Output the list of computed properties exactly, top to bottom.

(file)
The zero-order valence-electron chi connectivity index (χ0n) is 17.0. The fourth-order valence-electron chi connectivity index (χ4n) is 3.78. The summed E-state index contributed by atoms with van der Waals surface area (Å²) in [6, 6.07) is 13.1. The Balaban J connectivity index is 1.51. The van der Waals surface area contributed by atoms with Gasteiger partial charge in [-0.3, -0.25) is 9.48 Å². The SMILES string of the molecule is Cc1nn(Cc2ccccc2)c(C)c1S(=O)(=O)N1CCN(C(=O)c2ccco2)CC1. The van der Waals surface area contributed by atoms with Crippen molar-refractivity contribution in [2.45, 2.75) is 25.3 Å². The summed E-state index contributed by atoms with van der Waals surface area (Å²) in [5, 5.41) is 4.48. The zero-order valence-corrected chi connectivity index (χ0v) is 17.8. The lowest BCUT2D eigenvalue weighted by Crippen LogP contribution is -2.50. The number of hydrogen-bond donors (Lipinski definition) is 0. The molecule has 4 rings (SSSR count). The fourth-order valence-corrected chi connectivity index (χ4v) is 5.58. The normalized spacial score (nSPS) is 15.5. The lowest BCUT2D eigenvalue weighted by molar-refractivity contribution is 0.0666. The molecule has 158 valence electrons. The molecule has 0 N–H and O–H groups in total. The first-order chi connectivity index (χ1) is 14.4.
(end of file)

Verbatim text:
The zero-order valence-electron chi connectivity index (χ0n) is 17.0. The fourth-order valence-electron chi connectivity index (χ4n) is 3.78. The summed E-state index contributed by atoms with van der Waals surface area (Å²) in [6, 6.07) is 13.1. The Balaban J connectivity index is 1.51. The van der Waals surface area contributed by atoms with Gasteiger partial charge in [-0.3, -0.25) is 9.48 Å². The SMILES string of the molecule is Cc1nn(Cc2ccccc2)c(C)c1S(=O)(=O)N1CCN(C(=O)c2ccco2)CC1. The van der Waals surface area contributed by atoms with Crippen molar-refractivity contribution in [2.45, 2.75) is 25.3 Å². The summed E-state index contributed by atoms with van der Waals surface area (Å²) in [5, 5.41) is 4.48. The zero-order valence-corrected chi connectivity index (χ0v) is 17.8. The lowest BCUT2D eigenvalue weighted by Crippen LogP contribution is -2.50. The number of hydrogen-bond donors (Lipinski definition) is 0. The molecule has 4 rings (SSSR count). The fourth-order valence-corrected chi connectivity index (χ4v) is 5.58. The normalized spacial score (nSPS) is 15.5. The lowest BCUT2D eigenvalue weighted by molar-refractivity contribution is 0.0666. The molecule has 158 valence electrons. The molecule has 0 N–H and O–H groups in total. The first-order chi connectivity index (χ1) is 14.4.